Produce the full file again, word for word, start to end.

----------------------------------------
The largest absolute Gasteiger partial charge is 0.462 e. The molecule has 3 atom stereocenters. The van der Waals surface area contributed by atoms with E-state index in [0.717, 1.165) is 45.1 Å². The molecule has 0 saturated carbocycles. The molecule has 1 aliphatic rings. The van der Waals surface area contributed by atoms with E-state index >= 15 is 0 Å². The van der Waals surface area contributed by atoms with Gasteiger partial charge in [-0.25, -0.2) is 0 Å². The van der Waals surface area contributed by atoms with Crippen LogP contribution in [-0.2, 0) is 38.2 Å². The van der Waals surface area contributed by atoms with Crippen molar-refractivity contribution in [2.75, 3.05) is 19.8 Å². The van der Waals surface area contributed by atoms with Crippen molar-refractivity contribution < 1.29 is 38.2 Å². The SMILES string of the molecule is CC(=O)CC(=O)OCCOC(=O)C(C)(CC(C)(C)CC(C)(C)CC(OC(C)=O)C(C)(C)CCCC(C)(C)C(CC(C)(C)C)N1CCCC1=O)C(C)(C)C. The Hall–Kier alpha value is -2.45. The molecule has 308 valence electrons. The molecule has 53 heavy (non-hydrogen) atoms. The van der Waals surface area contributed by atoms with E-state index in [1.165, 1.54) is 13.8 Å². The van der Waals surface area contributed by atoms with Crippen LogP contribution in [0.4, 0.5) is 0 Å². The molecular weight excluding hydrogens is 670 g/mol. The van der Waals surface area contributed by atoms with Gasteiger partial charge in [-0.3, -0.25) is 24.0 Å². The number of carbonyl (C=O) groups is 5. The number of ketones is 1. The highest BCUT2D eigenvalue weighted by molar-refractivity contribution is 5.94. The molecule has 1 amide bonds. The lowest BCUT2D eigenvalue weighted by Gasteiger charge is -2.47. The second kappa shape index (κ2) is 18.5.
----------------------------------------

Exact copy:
The largest absolute Gasteiger partial charge is 0.462 e. The molecule has 3 atom stereocenters. The van der Waals surface area contributed by atoms with E-state index in [0.717, 1.165) is 45.1 Å². The molecule has 0 saturated carbocycles. The molecule has 1 aliphatic rings. The van der Waals surface area contributed by atoms with E-state index >= 15 is 0 Å². The van der Waals surface area contributed by atoms with Gasteiger partial charge in [-0.25, -0.2) is 0 Å². The van der Waals surface area contributed by atoms with Crippen LogP contribution in [-0.2, 0) is 38.2 Å². The van der Waals surface area contributed by atoms with Crippen molar-refractivity contribution in [2.75, 3.05) is 19.8 Å². The van der Waals surface area contributed by atoms with Crippen molar-refractivity contribution < 1.29 is 38.2 Å². The SMILES string of the molecule is CC(=O)CC(=O)OCCOC(=O)C(C)(CC(C)(C)CC(C)(C)CC(OC(C)=O)C(C)(C)CCCC(C)(C)C(CC(C)(C)C)N1CCCC1=O)C(C)(C)C. The Hall–Kier alpha value is -2.45. The molecule has 308 valence electrons. The molecule has 53 heavy (non-hydrogen) atoms. The van der Waals surface area contributed by atoms with E-state index in [1.165, 1.54) is 13.8 Å². The van der Waals surface area contributed by atoms with Crippen LogP contribution in [0.4, 0.5) is 0 Å². The molecular weight excluding hydrogens is 670 g/mol. The van der Waals surface area contributed by atoms with Gasteiger partial charge in [-0.3, -0.25) is 24.0 Å². The number of carbonyl (C=O) groups is 5. The number of ketones is 1. The highest BCUT2D eigenvalue weighted by molar-refractivity contribution is 5.94. The molecule has 1 amide bonds. The lowest BCUT2D eigenvalue weighted by Gasteiger charge is -2.47. The second kappa shape index (κ2) is 18.5.